Sockeye salmon season begins with limited openings

Fisheries and Oceans Canada has announced a limited recreational fishery on the lower Fraser River starting today. The first commercial sockeye salmon fishery will open Saturday night near Campbell River.

Limited recreational fishing on lower Fraser; limited commercial opening Saturday near Campbell River

An immense sockeye salmon run could be coming to the Fraser River this summer 2:14

Fisheries and Oceans Canada has announced a limited recreational fishery on the lower Fraser River starting Friday.

The first commercial sockeye salmon fishery will open Saturday night near Campbell River and stay open all weekend.

Fisheries and Oceans Canada had been forecasting an abundant return of 23 million salmon to the Fraser River, but early estimates have been "less than anticipated."

In a technical briefing, Fisheries and Oceans said there is still huge uncertainty over the size of the run, which was estimated at 23 million fish pre-season, but could be as low as seven million.

In 2010, the return was an estimated 30 million fish.

Fisheries and Oceans also said Fraser River water temperatures could end up affecting the run.

Temperatures in the Fraser have been climbing. On July 2,8 the temperature of the water was estimated at 17.8 C, but was forecast to go as high as 20.5 C.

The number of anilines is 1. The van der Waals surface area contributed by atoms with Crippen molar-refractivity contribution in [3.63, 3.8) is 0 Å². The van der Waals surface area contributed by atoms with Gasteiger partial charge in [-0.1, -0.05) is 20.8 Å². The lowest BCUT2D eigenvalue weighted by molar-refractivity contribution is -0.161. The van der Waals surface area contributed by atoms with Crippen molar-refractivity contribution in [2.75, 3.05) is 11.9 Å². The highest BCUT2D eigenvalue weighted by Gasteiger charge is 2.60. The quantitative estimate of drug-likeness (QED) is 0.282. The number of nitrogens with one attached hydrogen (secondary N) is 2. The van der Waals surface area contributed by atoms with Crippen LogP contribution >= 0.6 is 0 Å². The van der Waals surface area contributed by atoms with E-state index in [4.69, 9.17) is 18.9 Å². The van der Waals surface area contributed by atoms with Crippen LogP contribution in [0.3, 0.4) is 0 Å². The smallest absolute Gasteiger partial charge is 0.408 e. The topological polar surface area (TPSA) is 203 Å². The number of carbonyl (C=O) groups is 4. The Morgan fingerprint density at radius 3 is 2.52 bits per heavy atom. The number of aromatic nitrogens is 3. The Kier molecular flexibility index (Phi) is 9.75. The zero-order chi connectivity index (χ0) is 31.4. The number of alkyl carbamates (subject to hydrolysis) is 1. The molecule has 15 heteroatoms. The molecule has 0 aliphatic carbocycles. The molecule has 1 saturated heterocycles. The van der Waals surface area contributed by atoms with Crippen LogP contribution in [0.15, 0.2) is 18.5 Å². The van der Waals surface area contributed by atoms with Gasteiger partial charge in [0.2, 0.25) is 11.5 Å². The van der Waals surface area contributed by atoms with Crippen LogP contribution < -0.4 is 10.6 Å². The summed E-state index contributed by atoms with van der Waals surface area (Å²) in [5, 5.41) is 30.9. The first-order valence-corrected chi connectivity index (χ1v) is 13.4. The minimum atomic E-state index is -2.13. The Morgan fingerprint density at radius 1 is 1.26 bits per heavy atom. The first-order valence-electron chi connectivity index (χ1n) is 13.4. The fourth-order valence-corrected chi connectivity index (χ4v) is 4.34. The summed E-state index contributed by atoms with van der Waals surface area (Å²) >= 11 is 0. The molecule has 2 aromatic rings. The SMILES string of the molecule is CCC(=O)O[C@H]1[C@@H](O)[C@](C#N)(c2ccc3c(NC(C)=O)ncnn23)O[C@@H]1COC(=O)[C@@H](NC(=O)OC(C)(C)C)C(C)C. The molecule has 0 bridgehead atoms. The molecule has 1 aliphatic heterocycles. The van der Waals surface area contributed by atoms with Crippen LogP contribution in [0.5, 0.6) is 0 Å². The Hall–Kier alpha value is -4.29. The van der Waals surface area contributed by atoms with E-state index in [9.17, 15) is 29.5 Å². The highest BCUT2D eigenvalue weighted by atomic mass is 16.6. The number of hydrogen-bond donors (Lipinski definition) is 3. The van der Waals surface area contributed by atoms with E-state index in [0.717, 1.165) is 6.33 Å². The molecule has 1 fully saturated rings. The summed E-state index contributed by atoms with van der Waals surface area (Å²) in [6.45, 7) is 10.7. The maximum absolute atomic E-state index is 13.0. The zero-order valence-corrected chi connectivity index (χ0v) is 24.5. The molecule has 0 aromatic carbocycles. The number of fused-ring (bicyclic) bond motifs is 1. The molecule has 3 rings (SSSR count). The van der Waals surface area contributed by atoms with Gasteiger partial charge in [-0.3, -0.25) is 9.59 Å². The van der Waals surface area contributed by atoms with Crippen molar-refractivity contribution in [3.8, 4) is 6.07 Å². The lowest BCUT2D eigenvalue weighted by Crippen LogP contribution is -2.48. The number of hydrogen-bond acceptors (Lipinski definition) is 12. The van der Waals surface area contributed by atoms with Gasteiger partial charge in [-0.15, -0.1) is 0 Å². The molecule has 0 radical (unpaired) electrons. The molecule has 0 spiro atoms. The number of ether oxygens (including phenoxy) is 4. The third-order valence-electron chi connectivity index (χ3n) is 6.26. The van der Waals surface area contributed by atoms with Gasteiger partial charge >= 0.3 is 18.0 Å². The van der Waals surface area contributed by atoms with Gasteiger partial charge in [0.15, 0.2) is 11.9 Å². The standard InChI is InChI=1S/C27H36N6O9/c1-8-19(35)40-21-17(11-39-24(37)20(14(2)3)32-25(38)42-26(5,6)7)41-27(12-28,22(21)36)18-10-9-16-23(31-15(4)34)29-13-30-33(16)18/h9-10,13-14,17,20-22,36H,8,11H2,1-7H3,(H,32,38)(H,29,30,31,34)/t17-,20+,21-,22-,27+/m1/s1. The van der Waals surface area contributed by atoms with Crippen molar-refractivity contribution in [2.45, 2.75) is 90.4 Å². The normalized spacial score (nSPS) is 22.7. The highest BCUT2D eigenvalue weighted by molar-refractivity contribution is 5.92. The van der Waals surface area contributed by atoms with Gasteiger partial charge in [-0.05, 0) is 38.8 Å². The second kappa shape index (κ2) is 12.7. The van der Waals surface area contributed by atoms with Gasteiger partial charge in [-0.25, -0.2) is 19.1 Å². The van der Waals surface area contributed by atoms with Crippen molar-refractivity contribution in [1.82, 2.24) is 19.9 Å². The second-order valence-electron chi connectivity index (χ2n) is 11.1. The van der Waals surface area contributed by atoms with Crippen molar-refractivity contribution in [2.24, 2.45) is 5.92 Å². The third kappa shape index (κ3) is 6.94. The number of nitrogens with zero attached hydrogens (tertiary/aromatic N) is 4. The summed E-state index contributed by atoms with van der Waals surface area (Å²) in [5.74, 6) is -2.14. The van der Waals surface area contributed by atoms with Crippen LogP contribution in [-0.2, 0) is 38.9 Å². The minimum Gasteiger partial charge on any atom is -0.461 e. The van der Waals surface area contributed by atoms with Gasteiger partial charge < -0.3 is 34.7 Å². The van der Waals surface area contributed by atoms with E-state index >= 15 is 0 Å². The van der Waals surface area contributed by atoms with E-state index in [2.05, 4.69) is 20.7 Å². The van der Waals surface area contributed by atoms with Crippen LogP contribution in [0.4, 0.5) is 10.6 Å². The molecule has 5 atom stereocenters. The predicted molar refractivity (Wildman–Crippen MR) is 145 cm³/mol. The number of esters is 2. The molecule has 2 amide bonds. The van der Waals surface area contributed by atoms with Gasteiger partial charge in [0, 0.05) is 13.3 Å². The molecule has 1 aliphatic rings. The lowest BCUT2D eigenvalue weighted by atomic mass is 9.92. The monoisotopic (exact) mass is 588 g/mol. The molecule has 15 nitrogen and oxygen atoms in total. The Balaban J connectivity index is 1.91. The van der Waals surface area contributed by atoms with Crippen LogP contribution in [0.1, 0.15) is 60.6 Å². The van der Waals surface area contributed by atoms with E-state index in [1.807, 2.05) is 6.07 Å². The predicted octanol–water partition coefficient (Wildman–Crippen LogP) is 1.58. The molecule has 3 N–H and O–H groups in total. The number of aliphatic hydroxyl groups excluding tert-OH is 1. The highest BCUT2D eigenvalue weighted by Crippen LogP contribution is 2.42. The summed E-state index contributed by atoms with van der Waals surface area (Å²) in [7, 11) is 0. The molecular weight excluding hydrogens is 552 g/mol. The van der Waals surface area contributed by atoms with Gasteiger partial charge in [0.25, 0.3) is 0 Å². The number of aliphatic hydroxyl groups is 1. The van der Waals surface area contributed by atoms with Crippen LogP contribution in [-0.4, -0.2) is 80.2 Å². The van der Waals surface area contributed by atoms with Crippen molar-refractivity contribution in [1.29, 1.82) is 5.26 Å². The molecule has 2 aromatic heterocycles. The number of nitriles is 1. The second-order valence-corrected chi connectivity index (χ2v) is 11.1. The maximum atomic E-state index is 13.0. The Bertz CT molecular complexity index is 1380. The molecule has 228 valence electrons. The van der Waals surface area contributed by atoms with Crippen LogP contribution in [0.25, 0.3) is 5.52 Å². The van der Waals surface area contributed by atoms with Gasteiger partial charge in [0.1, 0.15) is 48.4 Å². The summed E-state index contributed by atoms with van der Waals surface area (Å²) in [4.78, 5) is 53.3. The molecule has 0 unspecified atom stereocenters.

Sustained water temperatures in this range can cause severe stress to migrating sockeye and could lead to severe en-route mortality, said Fisheries and Oceans in its latest assessment.

Caution warranted

Officials have good reason to be cautious when estimating sockeye salmon run sizes in B.C.

Sockeye salmon fight their way up the Adams River during a previous run.

In 2009, Fisheries and Oceans Canada predicted a huge return of 10 million fish to the Fraser River. When only a million showed up, the apparent collapse of that fishery prompted a $26 million federal inquiry.

In 1995, the returns in the area were so low there were fears the fishery was collapsing.

The sockeye salmon season begins in mid-July and lasts until mid-September with the bulk of the run beginning to arrive in B.C.rivers in early to mid-August.

With files from the CBC's Richard Zussman and Tina Lovgreen

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